John Clauser – Wikipedia

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American physicist

John Francis Clauser (; born December 1, 1942) is an American theoretical and experimental physicist known for contributions to the foundations of quantum mechanics, in particular the Clauser–Horne–Shimony–Holt inequality.[1]

Clauser was awarded the 2022 Nobel Prize in Physics, jointly with Alain Aspect and Anton Zeilinger “for experiments with entangled photons, establishing the violation of Bell inequalities and pioneering quantum information science”.[2]


Clauser was born in Pasadena, California. His father, Francis H. Clauser, was a professor of aeronautical engineering who founded and chaired the aeronautics department at Johns Hopkins University. He later served as the Clark Blanchard Millikan Professor of Engineering at the California Institute of Technology (Caltech).[3] His mother, Catharine McMillan, was the humanities librarian at Caltech and sister of 1951 Nobel Prize in Chemistry laureate Edwin McMillan.[4]

Clauser initially found quantum mechanics to be daunting—the field which would become his life’s work—and had to repeat a course in Advanced Quantum Mechanics three times before he passed.[5] He received a bachelor of science in physics from Caltech in 1964, where he was a member of Dabney House.[6] He received a master of arts in physics in 1966 and a doctor of philosophy in physics in 1969 from Columbia University[1] under the direction of Patrick Thaddeus.[7][8]

From 1969 to 1975, he worked as a postdoctoral researcher at the University of California, Berkeley and Lawrence Berkeley National Laboratory. In 1972, working with Berkeley graduate student Stuart Freedman, he carried out the first experimental test of the CHSH-Bell’s theorem predictions. This was the first experimental observation of a violation of a Bell inequality.[1][9] In 1974, working with Michael Horne, he first showed that a generalization of Bell’s Theorem provides severe constraints for all local realistic theories of nature (a.k.a. objective local theories). That work introduced the Clauser–Horne (CH) inequality as the first fully general experimental requirement set by local realism. It also introduced the “CH no-enhancement assumption”, whereupon the CH inequality reduces to the CHSH inequality, and whereupon associated experimental tests also constrain local realism. Also in 1974 he made the first observation of sub-Poissonian statistics for light (via a violation of the Cauchy–Schwarz inequality for classical electromagnetic fields), and thereby, for the first time, demonstrated an unambiguous particle-like character for photons.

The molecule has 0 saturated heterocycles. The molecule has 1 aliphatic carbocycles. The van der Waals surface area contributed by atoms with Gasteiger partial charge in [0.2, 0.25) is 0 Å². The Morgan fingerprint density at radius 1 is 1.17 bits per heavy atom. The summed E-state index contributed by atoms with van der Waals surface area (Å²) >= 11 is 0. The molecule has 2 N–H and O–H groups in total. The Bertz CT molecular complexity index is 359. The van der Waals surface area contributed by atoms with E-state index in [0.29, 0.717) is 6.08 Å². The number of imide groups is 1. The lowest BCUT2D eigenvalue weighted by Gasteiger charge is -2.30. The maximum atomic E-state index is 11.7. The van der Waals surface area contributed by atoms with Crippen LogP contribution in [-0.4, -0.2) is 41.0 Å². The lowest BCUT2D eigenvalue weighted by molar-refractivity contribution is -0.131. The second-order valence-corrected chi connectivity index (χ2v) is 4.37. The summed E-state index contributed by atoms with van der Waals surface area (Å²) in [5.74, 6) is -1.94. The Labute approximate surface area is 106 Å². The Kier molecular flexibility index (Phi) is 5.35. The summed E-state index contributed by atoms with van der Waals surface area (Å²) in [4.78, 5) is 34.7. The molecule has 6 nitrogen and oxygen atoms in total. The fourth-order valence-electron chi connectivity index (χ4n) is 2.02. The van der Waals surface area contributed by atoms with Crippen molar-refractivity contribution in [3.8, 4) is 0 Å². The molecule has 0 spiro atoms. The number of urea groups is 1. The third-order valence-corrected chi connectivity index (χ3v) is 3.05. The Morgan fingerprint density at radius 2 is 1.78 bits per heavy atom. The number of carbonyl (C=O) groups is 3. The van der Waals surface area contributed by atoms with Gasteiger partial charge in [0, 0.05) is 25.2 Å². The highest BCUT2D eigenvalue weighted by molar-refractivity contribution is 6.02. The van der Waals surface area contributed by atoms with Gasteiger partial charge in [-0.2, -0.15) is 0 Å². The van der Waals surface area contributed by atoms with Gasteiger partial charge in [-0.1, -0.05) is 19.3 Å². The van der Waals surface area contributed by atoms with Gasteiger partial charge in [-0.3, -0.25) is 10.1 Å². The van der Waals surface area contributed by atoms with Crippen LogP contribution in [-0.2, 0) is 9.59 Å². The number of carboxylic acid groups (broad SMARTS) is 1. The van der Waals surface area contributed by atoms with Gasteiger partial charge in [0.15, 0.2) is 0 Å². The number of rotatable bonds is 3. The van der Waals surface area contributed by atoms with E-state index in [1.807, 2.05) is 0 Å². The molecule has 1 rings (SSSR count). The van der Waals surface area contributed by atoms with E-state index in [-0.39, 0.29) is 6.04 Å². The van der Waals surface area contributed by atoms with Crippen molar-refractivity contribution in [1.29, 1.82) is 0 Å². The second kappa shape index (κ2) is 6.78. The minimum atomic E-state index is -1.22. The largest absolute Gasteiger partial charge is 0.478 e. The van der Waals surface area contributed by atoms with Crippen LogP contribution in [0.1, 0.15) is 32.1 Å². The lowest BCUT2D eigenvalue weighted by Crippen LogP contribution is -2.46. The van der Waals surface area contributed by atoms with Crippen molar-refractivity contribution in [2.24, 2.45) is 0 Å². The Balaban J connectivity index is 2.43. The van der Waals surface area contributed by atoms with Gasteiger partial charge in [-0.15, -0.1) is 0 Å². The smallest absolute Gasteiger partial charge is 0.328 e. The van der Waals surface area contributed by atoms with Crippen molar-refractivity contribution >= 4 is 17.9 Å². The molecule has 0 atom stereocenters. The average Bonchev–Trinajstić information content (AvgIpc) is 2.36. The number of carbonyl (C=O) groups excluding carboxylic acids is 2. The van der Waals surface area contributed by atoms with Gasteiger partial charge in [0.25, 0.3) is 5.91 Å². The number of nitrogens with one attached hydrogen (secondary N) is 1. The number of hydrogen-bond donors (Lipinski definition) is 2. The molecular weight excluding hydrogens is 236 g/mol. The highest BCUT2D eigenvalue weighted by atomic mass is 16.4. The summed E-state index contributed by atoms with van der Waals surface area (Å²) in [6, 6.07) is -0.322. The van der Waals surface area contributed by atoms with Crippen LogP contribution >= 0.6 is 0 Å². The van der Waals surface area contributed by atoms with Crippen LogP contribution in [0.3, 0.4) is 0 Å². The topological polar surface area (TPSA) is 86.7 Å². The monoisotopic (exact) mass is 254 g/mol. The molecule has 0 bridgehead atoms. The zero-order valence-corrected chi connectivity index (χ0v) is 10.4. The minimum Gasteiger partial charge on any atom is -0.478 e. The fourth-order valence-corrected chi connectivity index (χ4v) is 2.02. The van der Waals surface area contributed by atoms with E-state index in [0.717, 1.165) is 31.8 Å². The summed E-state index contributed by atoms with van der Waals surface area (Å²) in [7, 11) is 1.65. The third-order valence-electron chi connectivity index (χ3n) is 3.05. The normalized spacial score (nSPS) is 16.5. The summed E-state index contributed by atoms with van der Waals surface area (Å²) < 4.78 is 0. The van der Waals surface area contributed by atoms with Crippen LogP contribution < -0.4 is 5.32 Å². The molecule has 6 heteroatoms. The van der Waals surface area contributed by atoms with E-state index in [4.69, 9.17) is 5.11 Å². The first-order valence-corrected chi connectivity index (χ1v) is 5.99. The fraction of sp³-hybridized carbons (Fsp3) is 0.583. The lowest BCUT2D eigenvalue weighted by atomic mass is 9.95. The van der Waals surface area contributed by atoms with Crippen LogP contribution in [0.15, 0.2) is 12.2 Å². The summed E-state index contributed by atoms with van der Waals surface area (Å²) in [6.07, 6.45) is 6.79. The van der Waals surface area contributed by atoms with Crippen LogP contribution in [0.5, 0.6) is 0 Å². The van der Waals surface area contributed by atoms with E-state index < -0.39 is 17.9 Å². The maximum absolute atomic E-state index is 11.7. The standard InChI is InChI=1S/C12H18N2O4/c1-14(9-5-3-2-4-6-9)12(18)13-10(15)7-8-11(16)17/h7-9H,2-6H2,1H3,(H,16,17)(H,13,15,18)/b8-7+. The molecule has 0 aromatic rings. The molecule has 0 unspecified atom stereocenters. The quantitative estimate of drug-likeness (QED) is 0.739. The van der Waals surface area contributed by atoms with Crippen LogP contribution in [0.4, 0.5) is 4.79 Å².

Clauser worked as a research physicist mainly at Lawrence Livermore and Berkeley from 1975 to 1997. In 1976 he carried out the world’s second experimental test of the CHSH-Bell’s Theorem predictions.[10]

Clauser was awarded the Wolf Prize in Physics in 2010 together with Alain Aspect and Anton Zeilinger. The three were also jointly awarded the 2022 Nobel Prize in Physics.[11]

See also[edit]


  1. ^ a b c “John F. Clauser”. American Institute of Physics.
  2. ^ “The Nobel Prize in Physics 2022”. The Royal Swedish Academy of Sciences (Press release). October 4, 2022.
  3. ^ “Proving that Quantum Entanglement is Real”. California Institute of Technology. September 20, 2022. Retrieved October 6, 2022.
  4. ^ “Caltech Alum Wins Nobel Prize in Physics”. California Institute of Technology. October 4, 2022. Retrieved October 6, 2022.
  5. ^ Krieger, Lisa (October 4, 2022). “This Bay Area physicist and pioneer in quantum physics just won a Nobel Prize: John Clauser of Walnut Creek proved that nature can send signals faster than the speed of light”. The Mercury News. Retrieved October 29, 2022.
  6. ^ The Big T. Associated Students of the California Institute of Technology. 1963.
  7. ^ Clauser, John F. (1970). Measurement of the Cosmic Microwave Background by Optical Observations of Interstellar Molecules (Ph.D. thesis). Columbia University. OCLC 145659. ProQuest 302516464.
  8. ^ “Patrick Thaddeus (1932–2017)” (PDF). Biographical Memoirs. National Academy of Sciences. p. 12.
  9. ^ Freedman, Stuart J.; Clauser, John F. (April 3, 1972). “Experimental Test of Local Hidden-Variable Theories”. Physical Review Letters. 28 (14): 938-941. Bibcode:1972PhRvL..28..938F. doi:10.1103/PhysRevLett.28.938. Retrieved October 5, 2022.
  10. ^ “Proving that Quantum Entanglement is Real”. California Institute of Technology. September 20, 2022. Retrieved October 6, 2022.
  11. ^ “The Nobel Prize in Physics 2022”. Retrieved October 4, 2022.

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